Learn how to make perfect guacamole that will stay fresh and bright green for days! Guacamole is one of my absolute favorite snacks.
For quite some time now, I’ve been wanting to get back to basics. I’m always hesitant… does the internet really need another guacamole recipe? Of course not. However, while this site is full of more unique recipe combinations I’ve pulled together over the years, I’d like to widen my selection of kitchen staples as well as basic tutorials and guides. So if you’ll humor me while I begin adding these in, I’ll still be offering my regular content as well.
Avocados are the best, am I right? I love them sliced in half with balsamic dressing (or a thick, aged balsamico) poured into the center. They add a cool, smooth richness to salads, toast, soups, tacos, chili… to so many things. But guacamole will always be king.
The problem with guacamole, in addition to many other avocado recipes, is oxidation. Avocado flesh will turn brown and slightly bitter within hours after exposure to air. Lime juice slows down this process, but not for long. However, there’s a trick that will dramatically extend the life of your guacamole without effecting the flavor or texture! It’s Vitamin C powder, also known as citric acid powder.
You can find this for sale under various brand names, but the one I see most widely available in stores is from Ball, the canning company, and it’s sold under the name Fruit Fresh. You can also order it off Amazon (this is an affiliate link, FYI).
All you need to do is stir in some of this quick dissolving powder and viola: fresh guacamole for days. This is a great trick if you’re preparing food for a party, or even a large batch for your family that won’t be finished in one sitting.
Some notes on the recipe:
- As you can see from the photos, I like my guacamole very textured, with large pieces of avocado. This is a personal preference; feel free to mash them however you prefer.
- I like a lot of lime, heat, and a good amount of salt. I tried to keep the ingredient list reasonable, but you should use the listed amounts as a guideline and adjust according to your personal preference. I always adjust flavors to taste. Sometimes I throw everything together and it definitely needs more salt, onion, etc. Especially the next day. Flavors will change overnight as they have a chance to mingle. This is especially true with dips and soups.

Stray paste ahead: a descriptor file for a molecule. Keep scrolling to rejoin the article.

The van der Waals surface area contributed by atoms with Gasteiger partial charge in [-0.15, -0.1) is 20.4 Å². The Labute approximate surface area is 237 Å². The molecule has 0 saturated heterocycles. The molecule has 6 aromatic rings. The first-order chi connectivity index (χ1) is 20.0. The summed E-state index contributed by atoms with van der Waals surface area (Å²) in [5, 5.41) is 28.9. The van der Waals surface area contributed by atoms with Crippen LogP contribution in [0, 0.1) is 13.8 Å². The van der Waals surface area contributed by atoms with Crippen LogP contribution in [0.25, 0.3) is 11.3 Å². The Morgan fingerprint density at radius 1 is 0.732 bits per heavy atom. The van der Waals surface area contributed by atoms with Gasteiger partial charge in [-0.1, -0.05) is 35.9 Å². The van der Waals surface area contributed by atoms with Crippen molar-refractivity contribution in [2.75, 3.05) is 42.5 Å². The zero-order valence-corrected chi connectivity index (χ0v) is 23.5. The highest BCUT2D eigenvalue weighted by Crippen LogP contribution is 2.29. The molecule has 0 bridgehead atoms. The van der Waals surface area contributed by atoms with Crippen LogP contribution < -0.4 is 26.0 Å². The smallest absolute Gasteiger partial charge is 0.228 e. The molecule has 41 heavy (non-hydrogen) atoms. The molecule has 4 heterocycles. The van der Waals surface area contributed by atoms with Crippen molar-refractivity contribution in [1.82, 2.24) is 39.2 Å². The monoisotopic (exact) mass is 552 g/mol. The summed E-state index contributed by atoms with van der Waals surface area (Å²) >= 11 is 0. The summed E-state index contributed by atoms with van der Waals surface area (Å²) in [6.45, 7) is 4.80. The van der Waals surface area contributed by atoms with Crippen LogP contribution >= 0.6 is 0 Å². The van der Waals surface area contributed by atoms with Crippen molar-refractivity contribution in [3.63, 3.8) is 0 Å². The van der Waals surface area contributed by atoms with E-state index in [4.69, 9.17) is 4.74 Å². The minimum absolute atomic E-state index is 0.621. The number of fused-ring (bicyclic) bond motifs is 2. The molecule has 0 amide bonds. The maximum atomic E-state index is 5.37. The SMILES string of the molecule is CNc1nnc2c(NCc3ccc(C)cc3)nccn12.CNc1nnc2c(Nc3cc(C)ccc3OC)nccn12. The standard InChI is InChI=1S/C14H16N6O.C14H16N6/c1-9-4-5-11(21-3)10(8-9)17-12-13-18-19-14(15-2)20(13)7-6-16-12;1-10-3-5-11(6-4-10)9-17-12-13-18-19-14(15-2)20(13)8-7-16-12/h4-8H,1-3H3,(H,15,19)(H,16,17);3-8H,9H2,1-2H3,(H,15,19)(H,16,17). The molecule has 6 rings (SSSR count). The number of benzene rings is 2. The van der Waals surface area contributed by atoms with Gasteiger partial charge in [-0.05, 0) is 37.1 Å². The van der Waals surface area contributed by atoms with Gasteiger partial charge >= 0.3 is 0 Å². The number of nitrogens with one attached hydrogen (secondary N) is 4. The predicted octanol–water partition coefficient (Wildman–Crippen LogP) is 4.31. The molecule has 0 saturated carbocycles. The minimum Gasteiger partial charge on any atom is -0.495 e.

- I find that jalapeños vary greatly in heat. Some are very spicy; others (often the large ones) might as well be green bell peppers. If you like heat, serrano peppers are much more consistent. Also, when your dicing any hot pepper, keep in mind that most of the heat is located in the white pith and seeds. You can leave some of that stuff in the dice for an added kick.
- I’ve started working on tutorial videos. New to cooking? Check out: how to cut an avocado & dice a jalapeño.
- If the guacamole tastes like it’s “missing something,” chances are that you need to add more acidity (lime) and/or salt. This is a general concept to keep in mind when you’re cooking anything! Acidity and salt make all the difference.
Learn how to make perfect guacamole that will stay fresh and bright green for days! Though it's so delicious, you are not likely to have any leftover to store.
- 4 medium avocados, ripe but not mushy
- Optional: 1 teaspoon Vitamin C powder
- 2 serrano or jalapeño peppers, finely diced
- 1 medium red onion, finely diced
- 1/2 cup fresh squeezed lime juice (3-4 limes)
- 1-2 small garlic cloves, minced (see notes)
- 1/4 cup fresh cilantro, chopped
- 1 1/2 teaspoons kosher salt
- 1 teaspoon ground black pepper
- Tortilla chips or vegetables for serving
Slice the avocados in half lengthwise and remove the pit. Scoop the flesh into a large bowl and mash. If using, stir in the Vitamin C powder.
Add the peppers, onion, lime juice, garlic, cilantro, salt, and pepper. Stir to combine.
Taste and adjust seasonings accordingly.
Serve with tortilla chips or vegetables.
Use the ingredients as a guideline and adjust according to personal preference. I like a lot of lime and heat. If the guacamole tastes like it's "missing something," chances are that you need to add more acidity (lime) and/or salt. I prefer using serrano peppers over jalapeños since they have a more consistent heat level.